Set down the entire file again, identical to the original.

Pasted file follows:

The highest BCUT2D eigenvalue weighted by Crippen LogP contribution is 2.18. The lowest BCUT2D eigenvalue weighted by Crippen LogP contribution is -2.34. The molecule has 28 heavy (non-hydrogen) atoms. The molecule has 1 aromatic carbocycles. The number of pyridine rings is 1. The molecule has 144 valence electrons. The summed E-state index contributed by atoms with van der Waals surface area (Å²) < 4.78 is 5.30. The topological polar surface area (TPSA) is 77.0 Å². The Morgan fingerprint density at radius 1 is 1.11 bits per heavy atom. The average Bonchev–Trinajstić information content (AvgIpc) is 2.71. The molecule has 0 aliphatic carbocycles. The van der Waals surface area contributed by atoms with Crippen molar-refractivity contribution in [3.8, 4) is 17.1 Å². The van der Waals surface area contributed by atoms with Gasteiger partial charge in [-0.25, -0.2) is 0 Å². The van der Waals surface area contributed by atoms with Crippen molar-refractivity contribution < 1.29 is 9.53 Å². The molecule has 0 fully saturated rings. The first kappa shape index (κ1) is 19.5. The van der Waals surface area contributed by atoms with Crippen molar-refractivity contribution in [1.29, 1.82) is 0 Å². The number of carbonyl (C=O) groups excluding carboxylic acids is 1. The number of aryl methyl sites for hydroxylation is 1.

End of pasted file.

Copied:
The highest BCUT2D eigenvalue weighted by Crippen LogP contribution is 2.18. The lowest BCUT2D eigenvalue weighted by Crippen LogP contribution is -2.34. The molecule has 28 heavy (non-hydrogen) atoms. The molecule has 1 aromatic carbocycles. The number of pyridine rings is 1. The molecule has 144 valence electrons. The summed E-state index contributed by atoms with van der Waals surface area (Å²) < 4.78 is 5.30. The topological polar surface area (TPSA) is 77.0 Å². The Morgan fingerprint density at radius 1 is 1.11 bits per heavy atom. The average Bonchev–Trinajstić information content (AvgIpc) is 2.71. The molecule has 0 aliphatic carbocycles. The van der Waals surface area contributed by atoms with Crippen molar-refractivity contribution in [3.8, 4) is 17.1 Å². The van der Waals surface area contributed by atoms with Gasteiger partial charge in [-0.25, -0.2) is 0 Å². The van der Waals surface area contributed by atoms with Crippen molar-refractivity contribution < 1.29 is 9.53 Å². The molecule has 0 fully saturated rings. The first kappa shape index (κ1) is 19.5. The van der Waals surface area contributed by atoms with Crippen molar-refractivity contribution in [1.29, 1.82) is 0 Å². The number of carbonyl (C=O) groups excluding carboxylic acids is 1. The number of aryl methyl sites for hydroxylation is 1.